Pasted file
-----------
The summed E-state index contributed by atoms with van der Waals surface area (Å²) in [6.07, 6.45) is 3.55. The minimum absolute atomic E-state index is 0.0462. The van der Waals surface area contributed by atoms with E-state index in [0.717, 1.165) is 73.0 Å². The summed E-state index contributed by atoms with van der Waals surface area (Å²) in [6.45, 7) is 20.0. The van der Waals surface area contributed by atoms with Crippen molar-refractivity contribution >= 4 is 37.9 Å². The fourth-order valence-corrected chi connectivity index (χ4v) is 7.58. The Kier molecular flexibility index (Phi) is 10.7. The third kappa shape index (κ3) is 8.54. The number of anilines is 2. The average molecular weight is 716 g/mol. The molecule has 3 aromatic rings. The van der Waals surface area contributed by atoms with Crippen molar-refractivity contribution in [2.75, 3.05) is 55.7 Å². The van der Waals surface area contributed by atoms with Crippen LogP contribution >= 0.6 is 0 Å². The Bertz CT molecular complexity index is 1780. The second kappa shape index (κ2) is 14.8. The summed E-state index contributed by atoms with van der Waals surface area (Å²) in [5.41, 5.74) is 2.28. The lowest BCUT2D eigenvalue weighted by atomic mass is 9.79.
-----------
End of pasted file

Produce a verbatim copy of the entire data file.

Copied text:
The summed E-state index contributed by atoms with van der Waals surface area (Å²) in [6.07, 6.45) is 3.55. The minimum absolute atomic E-state index is 0.0462. The van der Waals surface area contributed by atoms with E-state index in [0.717, 1.165) is 73.0 Å². The summed E-state index contributed by atoms with van der Waals surface area (Å²) in [6.45, 7) is 20.0. The van der Waals surface area contributed by atoms with Crippen molar-refractivity contribution >= 4 is 37.9 Å². The fourth-order valence-corrected chi connectivity index (χ4v) is 7.58. The Kier molecular flexibility index (Phi) is 10.7. The third kappa shape index (κ3) is 8.54. The number of anilines is 2. The average molecular weight is 716 g/mol. The molecule has 3 aromatic rings. The van der Waals surface area contributed by atoms with Crippen molar-refractivity contribution in [2.75, 3.05) is 55.7 Å². The van der Waals surface area contributed by atoms with Crippen LogP contribution >= 0.6 is 0 Å². The Bertz CT molecular complexity index is 1780. The second kappa shape index (κ2) is 14.8. The summed E-state index contributed by atoms with van der Waals surface area (Å²) in [5.41, 5.74) is 2.28. The lowest BCUT2D eigenvalue weighted by atomic mass is 9.79.